There is a sensation of falling as the sky shifts from blue to purple, from purple to orange, from orange to black. It is followed by a feeling of settling into place and landing, the gentle mental thud of remembering something that has been seen before.
There are times and places that become part of our memory and our identity, such as watching the sky at dusk with someone, on a hillside that you have climbed together. Returning to that spot over the years reminds you of the experience and it takes you back to that moment, but never for real. Trees have grown, winds have eroded the soil, the flowers that you can smell are descendants of the ones you smelt before. We do not return to that spot because the moment can be fully recovered; we return because it cannot.
Shah-i-kot Valley can be returned to, to the very same day that was visited before, at least as it exists in a video game. The same dust drifts down from the same village that is still burning. Ashes rain from the sky, for hours, for days, for years, for as long as the game is played. In the virtual world, there is never a new dawn or a new sunset; blue and purple and orange and black are colors that hover forever along an interminable gradient.
As part of an ongoing project, Justin Berry has returned to the Shah-i-kot Valley on various occasions. For this show, Berry arranges photographs taken over a seven year period, side by side, so that images from 2012 sit next to those from 2013 and 2017. Throughout those years the outside world has seen new wars, new political movements, and new disasters, but in these photos the mountain is always in the distance, the clouds inevitably return, the dust never settles.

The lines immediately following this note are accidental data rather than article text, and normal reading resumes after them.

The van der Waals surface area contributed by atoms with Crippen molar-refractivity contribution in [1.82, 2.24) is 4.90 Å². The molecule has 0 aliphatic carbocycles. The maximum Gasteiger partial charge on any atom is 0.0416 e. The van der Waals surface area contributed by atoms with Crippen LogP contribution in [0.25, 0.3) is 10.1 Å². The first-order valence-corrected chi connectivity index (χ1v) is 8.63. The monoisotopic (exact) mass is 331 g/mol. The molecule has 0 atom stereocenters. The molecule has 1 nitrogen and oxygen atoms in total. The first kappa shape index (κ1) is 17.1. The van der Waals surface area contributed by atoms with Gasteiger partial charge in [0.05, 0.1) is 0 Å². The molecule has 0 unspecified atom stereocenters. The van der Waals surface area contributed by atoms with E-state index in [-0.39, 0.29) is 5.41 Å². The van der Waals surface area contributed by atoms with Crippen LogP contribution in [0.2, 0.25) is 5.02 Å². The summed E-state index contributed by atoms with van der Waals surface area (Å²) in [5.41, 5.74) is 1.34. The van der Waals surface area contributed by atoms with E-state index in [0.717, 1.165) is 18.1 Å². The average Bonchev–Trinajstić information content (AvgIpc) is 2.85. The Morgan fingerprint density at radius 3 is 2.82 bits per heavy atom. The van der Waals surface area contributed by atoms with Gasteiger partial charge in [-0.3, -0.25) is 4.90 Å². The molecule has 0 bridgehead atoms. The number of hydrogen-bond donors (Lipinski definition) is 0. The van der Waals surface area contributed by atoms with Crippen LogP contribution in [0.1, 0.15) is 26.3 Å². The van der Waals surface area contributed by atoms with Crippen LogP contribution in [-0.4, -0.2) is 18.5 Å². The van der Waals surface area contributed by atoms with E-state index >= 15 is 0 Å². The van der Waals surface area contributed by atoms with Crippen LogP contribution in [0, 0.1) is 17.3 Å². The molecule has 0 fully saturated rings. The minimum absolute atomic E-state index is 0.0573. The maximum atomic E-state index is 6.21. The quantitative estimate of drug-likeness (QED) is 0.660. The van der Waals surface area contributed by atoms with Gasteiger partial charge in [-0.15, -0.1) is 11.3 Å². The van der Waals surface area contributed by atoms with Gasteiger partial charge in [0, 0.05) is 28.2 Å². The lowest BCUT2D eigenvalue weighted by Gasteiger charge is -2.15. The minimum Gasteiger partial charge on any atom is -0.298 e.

At Essex Flowers and B3 Biennale of the Moving Image
The original Sands Casino was an amalgamation of American dreams, a place in the middle of nowhere where everything was possible, where you could go from rich to poor within the space of a heartbeat, where stars from the silver screen came to sing and perform, putting on shows that transcended the moment they lived in, and that became part of our cultural memory. It was a place both physical and imaginary, where fantasies came true and where realities transformed into myth.
The Sands is not quite a mirage, not quite a mirror, and not quite the thing itself. Combining the work of numerous artists, The Sands becomes a new kind of venue for a group show, one where the works are able to take turns occupying the gallery space, and where different pieces, paired together through chance, interact in unexpected ways. The works in this show are neither acting in concert with one another nor competing for your attention, they simply share the same space and time in ways that are sometimes funny, sometimes poignant, and occasionally even discordant.
The show is a 1:1 recreation of the gallery in VR and viewers inside the virtual installation will be able to walk in and around the physical space of the gallery, able to touch the walls and navigate around a pedestal in the center of the room.
Artists in the show include:
Alex M. Lee
Young Joo Lee
Ellis von Sternberg
Organized by Justin Berry, Valentina Zamfirescu, Ilana Savdie, and the rest of the Blended Reality Crew.